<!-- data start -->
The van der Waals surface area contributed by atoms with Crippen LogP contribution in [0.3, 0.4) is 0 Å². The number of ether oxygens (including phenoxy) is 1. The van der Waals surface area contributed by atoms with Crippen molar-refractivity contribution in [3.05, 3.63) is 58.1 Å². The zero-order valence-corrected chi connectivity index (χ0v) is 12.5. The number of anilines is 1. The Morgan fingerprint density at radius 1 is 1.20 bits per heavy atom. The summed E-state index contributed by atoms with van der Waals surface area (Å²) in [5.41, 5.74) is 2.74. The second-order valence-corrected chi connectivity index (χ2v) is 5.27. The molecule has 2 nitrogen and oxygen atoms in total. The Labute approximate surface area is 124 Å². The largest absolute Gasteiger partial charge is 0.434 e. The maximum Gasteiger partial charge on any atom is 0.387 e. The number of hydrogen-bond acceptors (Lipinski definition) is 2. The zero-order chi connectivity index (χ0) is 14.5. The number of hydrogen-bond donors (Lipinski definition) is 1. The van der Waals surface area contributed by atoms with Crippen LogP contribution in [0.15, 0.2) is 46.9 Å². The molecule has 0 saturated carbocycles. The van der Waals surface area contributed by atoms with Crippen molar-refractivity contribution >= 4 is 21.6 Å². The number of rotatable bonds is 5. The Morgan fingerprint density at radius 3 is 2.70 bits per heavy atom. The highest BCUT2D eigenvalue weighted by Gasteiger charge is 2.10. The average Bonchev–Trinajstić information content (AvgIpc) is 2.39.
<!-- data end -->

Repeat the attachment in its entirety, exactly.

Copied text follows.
The van der Waals surface area contributed by atoms with Crippen LogP contribution in [0.3, 0.4) is 0 Å². The number of ether oxygens (including phenoxy) is 1. The van der Waals surface area contributed by atoms with Crippen molar-refractivity contribution in [3.05, 3.63) is 58.1 Å². The zero-order valence-corrected chi connectivity index (χ0v) is 12.5. The number of anilines is 1. The Morgan fingerprint density at radius 1 is 1.20 bits per heavy atom. The summed E-state index contributed by atoms with van der Waals surface area (Å²) in [5.41, 5.74) is 2.74. The second-order valence-corrected chi connectivity index (χ2v) is 5.27. The molecule has 2 nitrogen and oxygen atoms in total. The Labute approximate surface area is 124 Å². The largest absolute Gasteiger partial charge is 0.434 e. The maximum Gasteiger partial charge on any atom is 0.387 e. The number of hydrogen-bond acceptors (Lipinski definition) is 2. The zero-order chi connectivity index (χ0) is 14.5. The number of hydrogen-bond donors (Lipinski definition) is 1. The van der Waals surface area contributed by atoms with Crippen LogP contribution in [0.15, 0.2) is 46.9 Å². The molecule has 0 saturated carbocycles. The van der Waals surface area contributed by atoms with Crippen molar-refractivity contribution >= 4 is 21.6 Å². The number of rotatable bonds is 5. The Morgan fingerprint density at radius 3 is 2.70 bits per heavy atom. The highest BCUT2D eigenvalue weighted by Gasteiger charge is 2.10. The average Bonchev–Trinajstić information content (AvgIpc) is 2.39.